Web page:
"Within the context of the best value review we got an idea of what the public thought about streetlighting and also as part of that review we looked at options of how to deal with the problem. Consequently an “outline business case” was prepared as part of the review which identified the viable option to pursue was the street lighting PFI route as it represented better value for money as well as attracting the extra funding."

The result was that Laing Roads, a division of John Laing plc and Amey plc were awarded a £120 million public and street lighting PFI contract by Wakefield Metropolitan District Council (Wakefield MDC) to renew and upgrade street lighting across the District. Under the terms of the contract the consortium is replacing or upgrading 41,000 street lights. Services under the 25-year contract commenced in February 2004.

"The decision to go down the PFI route was challenging because this was not the traditional way for the provision of a street lighting services at the time. A lot of concerns were raised about what it would mean in practical terms but to be fair, once everyone understood the size of the problem and the level of funding that was required to address it and the benefits the PFI solution would bring to the people of Wakefield, it was accepted."

On behalf of the consortium, Amey Highways has assumed responsibility for the management, design, installation and ongoing repair and maintenance of the District's entire lighting stock.

"I think this kind of PFI is less emotive than say building a school or a hospital but we did have about 30 people transferred under the TUPE arrangements. We deliberately set out from the start to try to involve staff in what was happening all the way through. A powerful example of that is when we got down to a shortlist, all four contractors offered to take our staff to projects in other parts of the country to speak to people who had already been transferred into their organisation. Some said they wouldn't now go back to their original employer so that gave a degree of reassurance to the staff.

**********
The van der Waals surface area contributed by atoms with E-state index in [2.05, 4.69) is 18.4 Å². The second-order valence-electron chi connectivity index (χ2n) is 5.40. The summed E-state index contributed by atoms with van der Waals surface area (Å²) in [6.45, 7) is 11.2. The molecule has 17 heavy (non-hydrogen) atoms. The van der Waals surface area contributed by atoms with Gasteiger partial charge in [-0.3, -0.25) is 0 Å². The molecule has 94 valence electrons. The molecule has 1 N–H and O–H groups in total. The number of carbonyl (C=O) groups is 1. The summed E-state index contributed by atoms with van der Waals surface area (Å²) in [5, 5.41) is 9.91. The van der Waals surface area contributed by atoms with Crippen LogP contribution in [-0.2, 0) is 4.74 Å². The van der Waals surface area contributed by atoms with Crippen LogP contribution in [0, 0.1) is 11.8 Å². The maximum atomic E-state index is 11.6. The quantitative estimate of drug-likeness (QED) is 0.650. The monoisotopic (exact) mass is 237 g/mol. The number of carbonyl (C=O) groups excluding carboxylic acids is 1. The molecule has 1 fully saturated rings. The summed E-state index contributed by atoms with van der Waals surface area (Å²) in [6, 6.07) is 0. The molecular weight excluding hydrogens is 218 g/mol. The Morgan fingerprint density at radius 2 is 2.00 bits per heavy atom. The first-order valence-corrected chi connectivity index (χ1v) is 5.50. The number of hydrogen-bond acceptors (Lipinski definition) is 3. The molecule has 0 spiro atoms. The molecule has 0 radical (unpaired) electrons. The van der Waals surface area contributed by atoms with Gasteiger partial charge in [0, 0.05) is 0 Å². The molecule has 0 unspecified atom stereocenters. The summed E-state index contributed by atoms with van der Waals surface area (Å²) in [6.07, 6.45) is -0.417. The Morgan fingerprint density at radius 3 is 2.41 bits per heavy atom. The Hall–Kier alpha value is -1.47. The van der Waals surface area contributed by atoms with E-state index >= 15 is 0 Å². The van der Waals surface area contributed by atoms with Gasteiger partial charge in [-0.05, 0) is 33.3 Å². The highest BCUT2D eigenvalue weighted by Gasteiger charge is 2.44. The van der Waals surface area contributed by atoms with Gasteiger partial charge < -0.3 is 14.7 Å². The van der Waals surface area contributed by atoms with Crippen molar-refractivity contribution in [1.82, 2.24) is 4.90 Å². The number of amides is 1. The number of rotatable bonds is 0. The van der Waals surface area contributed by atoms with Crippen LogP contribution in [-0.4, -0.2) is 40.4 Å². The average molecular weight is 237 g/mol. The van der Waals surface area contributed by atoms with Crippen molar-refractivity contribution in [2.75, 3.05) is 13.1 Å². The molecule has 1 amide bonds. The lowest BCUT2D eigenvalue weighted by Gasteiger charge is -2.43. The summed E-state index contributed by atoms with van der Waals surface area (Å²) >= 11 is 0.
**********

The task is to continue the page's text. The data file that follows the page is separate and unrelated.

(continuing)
We also decided, I think uniquely, that they would remain in the council accommodation with other council workers. I remember there being a bit of a debate about this with people who felt that could be a bit “dangerous” to have the private sector based in the same compound expressing fears of a “Trojan Horse”. We approached it from completely the opposite view of that and thought here we are with a 25 year contract, which is probably longer that most marriages these days, and I'm sure over that time there'll be lessons we can learn from the private sector just as the private sector can learn lessons from us. The big thing about a partnership is that you have to work at it. It's not as if on day one we hand everything over and say there you are that's your risk. Inevitability things won't work out as we'd envisaged and we'll need to work to resolve problems in a positive way.The trick is to try to get the right balance of risk and that's one of the lessons we learnt. When we first set out the business case I think we tried to actually transfer too much risk and we ended up taking one or two of the risks back again, one of these is the price of energy."